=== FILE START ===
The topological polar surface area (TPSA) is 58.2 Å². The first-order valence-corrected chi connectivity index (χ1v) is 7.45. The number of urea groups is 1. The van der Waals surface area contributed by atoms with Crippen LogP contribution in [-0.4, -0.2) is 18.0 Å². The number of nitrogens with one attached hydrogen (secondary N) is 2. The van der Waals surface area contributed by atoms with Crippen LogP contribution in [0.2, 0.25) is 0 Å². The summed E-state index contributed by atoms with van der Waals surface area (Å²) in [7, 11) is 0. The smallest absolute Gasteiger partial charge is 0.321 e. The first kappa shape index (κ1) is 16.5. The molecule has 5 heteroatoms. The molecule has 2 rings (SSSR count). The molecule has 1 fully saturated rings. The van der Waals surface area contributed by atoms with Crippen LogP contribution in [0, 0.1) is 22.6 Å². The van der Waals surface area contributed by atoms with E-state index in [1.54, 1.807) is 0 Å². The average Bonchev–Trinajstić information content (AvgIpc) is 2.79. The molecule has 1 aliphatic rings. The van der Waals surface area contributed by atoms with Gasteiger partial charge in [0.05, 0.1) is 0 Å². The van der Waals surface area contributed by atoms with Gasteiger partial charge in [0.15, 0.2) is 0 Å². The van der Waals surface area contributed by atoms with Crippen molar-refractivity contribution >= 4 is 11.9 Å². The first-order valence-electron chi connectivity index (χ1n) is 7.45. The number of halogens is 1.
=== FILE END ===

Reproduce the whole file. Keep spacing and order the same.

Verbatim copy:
The topological polar surface area (TPSA) is 58.2 Å². The first-order valence-corrected chi connectivity index (χ1v) is 7.45. The number of urea groups is 1. The van der Waals surface area contributed by atoms with Crippen LogP contribution in [-0.4, -0.2) is 18.0 Å². The number of nitrogens with one attached hydrogen (secondary N) is 2. The van der Waals surface area contributed by atoms with Crippen LogP contribution in [0.2, 0.25) is 0 Å². The summed E-state index contributed by atoms with van der Waals surface area (Å²) in [7, 11) is 0. The smallest absolute Gasteiger partial charge is 0.321 e. The first kappa shape index (κ1) is 16.5. The molecule has 5 heteroatoms. The molecule has 2 rings (SSSR count). The molecule has 1 fully saturated rings. The van der Waals surface area contributed by atoms with Crippen LogP contribution in [0, 0.1) is 22.6 Å². The van der Waals surface area contributed by atoms with E-state index in [1.54, 1.807) is 0 Å². The average Bonchev–Trinajstić information content (AvgIpc) is 2.79. The molecule has 1 aliphatic rings. The van der Waals surface area contributed by atoms with Gasteiger partial charge in [0.05, 0.1) is 0 Å². The van der Waals surface area contributed by atoms with Gasteiger partial charge in [0.15, 0.2) is 0 Å². The van der Waals surface area contributed by atoms with Crippen molar-refractivity contribution >= 4 is 11.9 Å². The first-order valence-electron chi connectivity index (χ1n) is 7.45. The number of halogens is 1.